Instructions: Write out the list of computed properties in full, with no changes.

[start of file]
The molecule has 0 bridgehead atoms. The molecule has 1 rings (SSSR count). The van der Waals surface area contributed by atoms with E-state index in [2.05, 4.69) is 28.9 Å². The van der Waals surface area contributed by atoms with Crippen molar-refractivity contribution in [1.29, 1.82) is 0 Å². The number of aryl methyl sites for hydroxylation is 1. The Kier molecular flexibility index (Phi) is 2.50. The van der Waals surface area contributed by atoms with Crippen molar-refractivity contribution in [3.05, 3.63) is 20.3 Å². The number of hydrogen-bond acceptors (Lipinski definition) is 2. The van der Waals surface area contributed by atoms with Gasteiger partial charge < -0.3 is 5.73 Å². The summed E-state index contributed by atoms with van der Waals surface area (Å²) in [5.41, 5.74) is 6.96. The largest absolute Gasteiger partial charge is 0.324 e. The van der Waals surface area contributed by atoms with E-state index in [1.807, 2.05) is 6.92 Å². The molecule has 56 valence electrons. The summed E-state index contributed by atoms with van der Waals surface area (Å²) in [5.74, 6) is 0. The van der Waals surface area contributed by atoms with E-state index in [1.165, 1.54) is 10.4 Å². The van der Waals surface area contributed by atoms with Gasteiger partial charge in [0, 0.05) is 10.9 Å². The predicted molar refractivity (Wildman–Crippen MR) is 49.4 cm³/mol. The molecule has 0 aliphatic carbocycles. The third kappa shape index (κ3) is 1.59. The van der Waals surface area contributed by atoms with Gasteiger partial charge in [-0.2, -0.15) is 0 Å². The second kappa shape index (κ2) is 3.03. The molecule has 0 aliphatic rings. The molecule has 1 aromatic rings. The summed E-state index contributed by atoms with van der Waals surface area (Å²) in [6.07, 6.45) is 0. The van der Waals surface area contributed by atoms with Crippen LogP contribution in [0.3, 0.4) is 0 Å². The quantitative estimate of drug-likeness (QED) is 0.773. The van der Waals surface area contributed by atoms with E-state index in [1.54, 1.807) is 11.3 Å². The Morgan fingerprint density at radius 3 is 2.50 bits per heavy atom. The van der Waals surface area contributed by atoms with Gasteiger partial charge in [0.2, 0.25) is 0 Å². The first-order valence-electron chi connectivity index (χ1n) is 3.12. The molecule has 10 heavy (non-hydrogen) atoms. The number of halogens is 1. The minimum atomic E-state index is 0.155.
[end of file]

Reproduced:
The molecule has 0 bridgehead atoms. The molecule has 1 rings (SSSR count). The van der Waals surface area contributed by atoms with E-state index in [2.05, 4.69) is 28.9 Å². The van der Waals surface area contributed by atoms with Crippen molar-refractivity contribution in [1.29, 1.82) is 0 Å². The number of aryl methyl sites for hydroxylation is 1. The Kier molecular flexibility index (Phi) is 2.50. The van der Waals surface area contributed by atoms with Crippen molar-refractivity contribution in [3.05, 3.63) is 20.3 Å². The number of hydrogen-bond acceptors (Lipinski definition) is 2. The van der Waals surface area contributed by atoms with Gasteiger partial charge < -0.3 is 5.73 Å². The summed E-state index contributed by atoms with van der Waals surface area (Å²) in [5.41, 5.74) is 6.96. The largest absolute Gasteiger partial charge is 0.324 e. The van der Waals surface area contributed by atoms with E-state index in [1.807, 2.05) is 6.92 Å². The molecule has 56 valence electrons. The summed E-state index contributed by atoms with van der Waals surface area (Å²) in [5.74, 6) is 0. The van der Waals surface area contributed by atoms with E-state index in [1.165, 1.54) is 10.4 Å². The van der Waals surface area contributed by atoms with Gasteiger partial charge in [0, 0.05) is 10.9 Å². The predicted molar refractivity (Wildman–Crippen MR) is 49.4 cm³/mol. The molecule has 0 aliphatic carbocycles. The third kappa shape index (κ3) is 1.59. The van der Waals surface area contributed by atoms with Gasteiger partial charge in [-0.2, -0.15) is 0 Å². The second kappa shape index (κ2) is 3.03. The molecule has 0 aliphatic rings. The molecule has 1 aromatic rings. The summed E-state index contributed by atoms with van der Waals surface area (Å²) in [6.07, 6.45) is 0. The van der Waals surface area contributed by atoms with Crippen LogP contribution in [0.3, 0.4) is 0 Å². The quantitative estimate of drug-likeness (QED) is 0.773. The van der Waals surface area contributed by atoms with E-state index in [1.54, 1.807) is 11.3 Å². The Morgan fingerprint density at radius 3 is 2.50 bits per heavy atom. The van der Waals surface area contributed by atoms with Gasteiger partial charge in [0.2, 0.25) is 0 Å². The first-order valence-electron chi connectivity index (χ1n) is 3.12. The molecule has 10 heavy (non-hydrogen) atoms. The number of halogens is 1. The minimum atomic E-state index is 0.155.